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208 × 156 mm
232 pages
82 illustrations, 43 in colour
17 Nov 2017

Star Theatre The Story of the Planetarium   William Firebrace

Most of us can recall a childhood visit to a planetarium: the sense of anticipation, the room darkening, the stars coming up, the voice of the astronomer. In the planetarium, the wondrous complexity of the cosmos combines with entertainment in a theatre of the night. But how and where did the planetarium originate? What kind of simulation of the solar system and the universe does the planetarium produce? How does the planetarium mix theatre with science? And how has it changed with developments in astronomy?

Star Theatre explores the history of this unique building, designed to reveal the universe around us on an ever-expanding scale. It traces its historical origins, from the early precedents for the planetarium, to its invention in Germany in the 1920s, its developments in the USSR and the United States, its expansion across the globe at the time of the space race and the evolution of the contemporary planetarium in the recent period of startling astronomical and cosmological discoveries. This concise, well-illustrated history will appeal to planetarium lovers as well as those interested in astronomy, architecture, theatre and cinema.

One of BBC Sky at Night's 12 books of Christmas 2018

Star Theatre is a cultural history rather than a scientific one, but inevitably pivots on science communication. It offers fascinating insights into how astronomy has, through planetariums, evolved over the past century from a tool for education and personal improvement to a crowd-pleasing public spectacle.’ – Nature

Star Theatre provides a masterful and well-researched examination of the architectural heritage and cultural significance of planetariums, such as the role of the Zeiss projector in fostering relations between Soviet-controlled East Germany and the rest of the world. It also contemplates how the development of planetariums has been influenced – indeed, challenged – by discoveries in astronomy such as black holes, gravitational waves and the theory of dark matter, as well as the growing capabilities of projection technology . . . includes some excellent images.’ – BBC Sky at Night Magazine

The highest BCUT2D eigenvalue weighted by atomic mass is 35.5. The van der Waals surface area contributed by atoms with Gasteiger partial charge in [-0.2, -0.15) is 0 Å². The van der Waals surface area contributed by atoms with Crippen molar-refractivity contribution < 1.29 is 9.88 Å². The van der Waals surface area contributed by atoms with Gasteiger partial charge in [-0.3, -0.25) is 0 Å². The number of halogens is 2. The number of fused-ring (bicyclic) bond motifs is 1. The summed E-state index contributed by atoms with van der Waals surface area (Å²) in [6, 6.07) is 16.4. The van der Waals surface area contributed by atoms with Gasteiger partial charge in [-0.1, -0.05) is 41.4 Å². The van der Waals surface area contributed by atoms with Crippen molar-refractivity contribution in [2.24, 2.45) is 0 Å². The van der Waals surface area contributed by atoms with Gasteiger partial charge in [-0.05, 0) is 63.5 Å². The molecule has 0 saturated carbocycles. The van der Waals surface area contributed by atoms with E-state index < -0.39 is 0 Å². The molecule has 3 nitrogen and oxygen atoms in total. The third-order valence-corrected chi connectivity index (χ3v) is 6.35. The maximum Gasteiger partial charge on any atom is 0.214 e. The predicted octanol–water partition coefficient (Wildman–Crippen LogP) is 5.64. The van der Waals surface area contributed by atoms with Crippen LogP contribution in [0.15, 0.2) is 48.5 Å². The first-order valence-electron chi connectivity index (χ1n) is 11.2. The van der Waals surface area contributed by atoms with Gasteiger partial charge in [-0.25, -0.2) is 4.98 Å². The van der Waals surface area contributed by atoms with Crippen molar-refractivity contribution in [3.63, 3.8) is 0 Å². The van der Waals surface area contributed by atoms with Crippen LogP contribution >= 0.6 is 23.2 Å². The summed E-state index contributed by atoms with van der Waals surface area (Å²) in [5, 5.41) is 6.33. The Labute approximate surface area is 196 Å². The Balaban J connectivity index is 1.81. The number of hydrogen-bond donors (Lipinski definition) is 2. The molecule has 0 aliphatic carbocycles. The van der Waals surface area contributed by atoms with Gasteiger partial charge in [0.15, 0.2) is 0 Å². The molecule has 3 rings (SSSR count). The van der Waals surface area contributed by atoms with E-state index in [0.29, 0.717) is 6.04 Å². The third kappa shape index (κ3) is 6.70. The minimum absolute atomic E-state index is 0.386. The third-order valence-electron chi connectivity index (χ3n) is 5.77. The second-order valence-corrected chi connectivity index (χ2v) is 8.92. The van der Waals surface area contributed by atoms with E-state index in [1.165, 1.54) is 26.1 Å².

‘I am pleased to see this book, written by a distinguished architect and author. It deals not only with the modern planetarium, but with the ancient and early attempts to depict the appearances and movements of objects on the celestial sphere . . . The author tackles beautifully the complex running of planetaria, and the problems they find themselves in, especially the rivalry with cinemas, computer-generated images, and the intrusion of actors and voice-overs in shows . . . Every philosopher and educator should have this book since the sky and its behaviour is so important to humanity. The author has been thorough in his research into the history and current state of play, with the future of some planetaria so uncertain.’ – The Observatory Magazine

‘in this finely written and illustrated book William Firebrace traces “star theatres” back to a Persian king in the seventh century.’ – A Magazine

‘Firebrace’s account extends into the present day and is placed in a long genealogy of buildings and devices bearing varied religious, artistic, and epistemic connotations as regards the relationship between humans and the cosmos. This is an audacious undertaking, and Firebrace writes with panache . . . Firebrace’s book will likely prove enjoyable and informative reading for both nonexpert and scholarly audiences. As a historian of science who works in a major planetarium, I was frankly captivated by many of the illustrations, anecdotes, and literary and artistic references with which Firebrace adorns his account.’ – Isis Journal

‘William Firebrace is at once keen dragoman, critic, poet, constantly astonished spectator, and informal reporter. His curiosity is boundless.’ – Jonathan Meades

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William Firebrace is an architect and the author of Things Worth Seeing (2001), Marseille Mix (2010) and Memo for Nemo (2014). He is based in London.